Meet five Irish embroiderers doing amazing things with needle and thread
Anyone who attempted to try their hand at embroidery over the pandemic will know the incredible amount of work and detail that goes into a single piece
Once thought of as slightly old-fashioned, something genteel Victorian ladies did to fill their endless empty hours, embroidery is seeing now something of a resurgence. However, while many of us remain very much in the “amateur” department, Ireland really has some magnificent embroiderers of its own. Some but a contemporary spin on this traditional crafts with sharp lines, geometric shapes and unusual subject matter, while others use their canvas and hoop as an artform, unfolding incredible illustrations, sitch by sitch.
Some are humorous, chic, and even political. With a number of Irish embroiderers creating amazing work, here are some of our favourites.
Specialising in a type of embroidery called goldwork, which uses metal thread that is wrapped around a fibre core to create a raised effect, Sorcha O’Raw has been getting attention for her series of iconic Irish foods.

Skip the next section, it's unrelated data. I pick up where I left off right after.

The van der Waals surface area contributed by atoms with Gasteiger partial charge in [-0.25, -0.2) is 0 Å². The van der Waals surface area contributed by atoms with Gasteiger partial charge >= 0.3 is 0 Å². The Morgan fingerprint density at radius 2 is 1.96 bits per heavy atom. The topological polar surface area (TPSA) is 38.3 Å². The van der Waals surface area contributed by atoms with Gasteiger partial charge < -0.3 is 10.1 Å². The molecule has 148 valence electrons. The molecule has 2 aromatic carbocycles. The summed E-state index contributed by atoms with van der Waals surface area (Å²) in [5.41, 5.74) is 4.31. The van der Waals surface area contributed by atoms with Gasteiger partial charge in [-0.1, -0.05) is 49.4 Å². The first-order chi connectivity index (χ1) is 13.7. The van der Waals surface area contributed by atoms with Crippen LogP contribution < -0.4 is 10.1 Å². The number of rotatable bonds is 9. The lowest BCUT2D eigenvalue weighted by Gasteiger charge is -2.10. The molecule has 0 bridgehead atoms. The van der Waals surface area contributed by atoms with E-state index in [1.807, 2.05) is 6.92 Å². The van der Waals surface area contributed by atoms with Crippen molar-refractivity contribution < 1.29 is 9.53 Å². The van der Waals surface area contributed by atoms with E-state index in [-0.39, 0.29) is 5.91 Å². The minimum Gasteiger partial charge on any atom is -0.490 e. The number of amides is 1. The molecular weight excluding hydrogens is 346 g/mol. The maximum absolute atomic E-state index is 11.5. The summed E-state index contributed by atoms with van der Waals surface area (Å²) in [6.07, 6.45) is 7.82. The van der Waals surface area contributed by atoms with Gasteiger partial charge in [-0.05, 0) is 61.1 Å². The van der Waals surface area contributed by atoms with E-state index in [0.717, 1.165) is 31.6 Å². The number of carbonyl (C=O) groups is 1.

Kerrygold, Tayto, and Brennans have all made it onto her list so far, and she’s currently working on Barry’s, although plans to diplomatically move on to Lyons.
Domino Whisker spent much of her childhood in LA, but returned to Ireland, and her work shows influences of both places. Her designs lean towards the minimalist, but often hold a deeper meaning. Pieces on her online shop often disappear fast, but she also has two enamel pins of her designs, if you can’t get your hands on her embroidery.
Ursula Burke is an Irish artist who works with sculpture, embroidery, drawing and photography. Much of her recent work explores politicians and their abuses of power. Depicting modern politicians in embroidery, inspired by a Baroque style, is suggestive of an ideal version of society unravelling.
Northern Irish embroiderer Roberta learned to sew from her grandmother, and has taken the medium to her own place, using it to express a whole range of quirky designs. She has a range of pieces for sale on her Etsy store, and also does commissions.
Focusing on embroidery patterns, kits and workshops, Sligo-based Chloe Jo helps people create embroidery on their own. She sells patterns as well as full embroidery kits, to get you started on your way to producing your own work of art. She taken some time off this September but her shop will restock again come October.